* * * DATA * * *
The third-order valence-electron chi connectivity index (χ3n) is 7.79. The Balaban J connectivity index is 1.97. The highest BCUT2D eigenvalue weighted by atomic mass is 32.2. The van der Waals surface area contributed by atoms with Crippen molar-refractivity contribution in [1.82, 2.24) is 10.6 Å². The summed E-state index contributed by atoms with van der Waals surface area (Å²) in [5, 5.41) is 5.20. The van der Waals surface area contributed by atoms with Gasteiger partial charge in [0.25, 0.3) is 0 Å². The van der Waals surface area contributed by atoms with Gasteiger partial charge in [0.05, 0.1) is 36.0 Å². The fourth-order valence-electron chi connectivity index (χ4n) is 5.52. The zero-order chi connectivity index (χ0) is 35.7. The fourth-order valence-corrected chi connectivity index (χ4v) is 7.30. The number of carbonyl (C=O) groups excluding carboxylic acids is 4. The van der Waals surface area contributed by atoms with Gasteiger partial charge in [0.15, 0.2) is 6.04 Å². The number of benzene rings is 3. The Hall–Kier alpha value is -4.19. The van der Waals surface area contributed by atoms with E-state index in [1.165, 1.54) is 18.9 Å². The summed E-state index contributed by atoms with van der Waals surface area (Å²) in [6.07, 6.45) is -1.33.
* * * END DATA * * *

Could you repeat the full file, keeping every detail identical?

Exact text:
The third-order valence-electron chi connectivity index (χ3n) is 7.79. The Balaban J connectivity index is 1.97. The highest BCUT2D eigenvalue weighted by atomic mass is 32.2. The van der Waals surface area contributed by atoms with Crippen molar-refractivity contribution in [1.82, 2.24) is 10.6 Å². The summed E-state index contributed by atoms with van der Waals surface area (Å²) in [5, 5.41) is 5.20. The van der Waals surface area contributed by atoms with Gasteiger partial charge in [0.25, 0.3) is 0 Å². The van der Waals surface area contributed by atoms with Gasteiger partial charge in [0.05, 0.1) is 36.0 Å². The fourth-order valence-electron chi connectivity index (χ4n) is 5.52. The zero-order chi connectivity index (χ0) is 35.7. The fourth-order valence-corrected chi connectivity index (χ4v) is 7.30. The number of carbonyl (C=O) groups excluding carboxylic acids is 4. The van der Waals surface area contributed by atoms with Gasteiger partial charge in [0.15, 0.2) is 6.04 Å². The number of benzene rings is 3. The Hall–Kier alpha value is -4.19. The van der Waals surface area contributed by atoms with E-state index in [1.165, 1.54) is 18.9 Å². The summed E-state index contributed by atoms with van der Waals surface area (Å²) in [6.07, 6.45) is -1.33.